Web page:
Boogie-boarding, Ice-skating and climbing waterfalls in Jamaica are part of the fun on the world’s biggest cruise ship in the Caribbean.
The world’s biggest cruise ship has not lost its allure. Every week, around 6,000 people from around the world fly into Fort Lauderdale, Florida, for a seven-night Caribbean cruise – including 73 Australians on this week’s voyage – to find out what it’s really like.
Well, it sure is huge! Check out the size of the bridge – I’ll be visiting the Captain up there tomorrow…
A lot of people (who’ve never been on Allure of the Seas) declare it “too big”, but I disagree. This is my second time on Allure, and four years later, I still believe it’s the best big ship on the oceans today.
It’s not overcrowded – you never wait longer than 30 seconds for an elevator, or a drink at the bar, and you very rarely have to queue for anything. I’ve had much longer delays on much smaller ships.
Among the unique things on Allure are ice-skating, zip-lining, surfing in a wave pool, high-diving shows, three comedy shows per night, ‘Chicago’ as good as a Broadway production on land, a jazz club, a Latin salsa club, flash mob dance classes, soccer and volleyball tournaments, and photo opportunities with Dreamworks characters such as Shrek and Puss In Boots – all for free. With so much activity going on, there’s a livelier buzz throughout the ship than I’ve ever found anywhere else at sea.
For a sneak peek of the features coming soon to Australia’s Voyager of the Seas and Explorer of the Seas, here’s the Flowrider and the easier boogie board version.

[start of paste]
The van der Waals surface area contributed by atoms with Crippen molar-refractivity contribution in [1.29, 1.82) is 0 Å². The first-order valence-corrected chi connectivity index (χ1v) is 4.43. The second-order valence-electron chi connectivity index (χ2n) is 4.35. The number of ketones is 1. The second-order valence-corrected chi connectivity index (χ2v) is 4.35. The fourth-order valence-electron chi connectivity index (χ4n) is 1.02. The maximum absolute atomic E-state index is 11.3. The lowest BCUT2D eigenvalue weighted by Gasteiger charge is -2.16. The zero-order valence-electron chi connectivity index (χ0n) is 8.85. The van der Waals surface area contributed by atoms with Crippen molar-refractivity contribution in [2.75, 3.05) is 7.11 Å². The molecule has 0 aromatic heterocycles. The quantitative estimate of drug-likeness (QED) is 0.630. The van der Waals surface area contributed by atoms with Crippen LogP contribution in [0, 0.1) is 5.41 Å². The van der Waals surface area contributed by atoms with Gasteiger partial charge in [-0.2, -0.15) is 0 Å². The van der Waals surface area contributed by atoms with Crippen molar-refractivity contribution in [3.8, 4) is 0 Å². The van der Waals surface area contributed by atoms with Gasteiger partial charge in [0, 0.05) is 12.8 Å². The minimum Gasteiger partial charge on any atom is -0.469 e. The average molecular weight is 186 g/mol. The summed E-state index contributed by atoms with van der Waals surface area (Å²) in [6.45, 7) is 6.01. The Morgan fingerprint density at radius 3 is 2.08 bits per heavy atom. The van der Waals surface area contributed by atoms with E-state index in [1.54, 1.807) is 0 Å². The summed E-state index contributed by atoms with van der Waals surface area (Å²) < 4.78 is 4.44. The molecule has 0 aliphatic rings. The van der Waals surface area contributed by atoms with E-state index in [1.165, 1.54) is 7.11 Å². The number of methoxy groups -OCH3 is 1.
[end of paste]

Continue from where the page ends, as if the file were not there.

Younger kids will love the aquatic playground. There are plenty of other pools and hot tubs scattered around for adults, including large spas that jut out over the ship’s edge.
There is not a minute of the day that you can’t eat. Food options include Park Café, Chops Grille steakhouse and Giovanni’s Table in the Central Park area with real plants and trees; Boardwalk Dog House (free hot dogs); Sorrentos pizza (free pizza); Johnny Rockets diner; Candy Store; Café Promenade; Cupcake Cupboard, Vitality Café in the day spa; and the Windjammer buffet. Room service is free ($3.95 between midnight and 5am).
Yesterday, we spent the day at Royal Caribbean’s private island, Labadee. You can pay extra to jet-ski, kayak or zipline over the water, but frolicking like a fool on the three white-sand beaches is open to all.
Today was even better – my friend and I went swimming with dolphins in Jamaica (about 40 minutes drive out of the port of Falmouth) and climbed Dunn River Falls, which was a hilarious experience, forming a human chain, holding hands with strangers as we walked through the cascades, with our funny local guides. Good balance and agility required!
This excursion costs US$158 including a buffet lunch on the beach at Dolphin Cove. I highly recommend it instead of doing your own thing. Instead of dolphins, you can also choose bobsledding Jamaican-style or floating down the river on an inner tube.
Next week: go behind-the-scenes of the ship’s gigantic galley and bridge.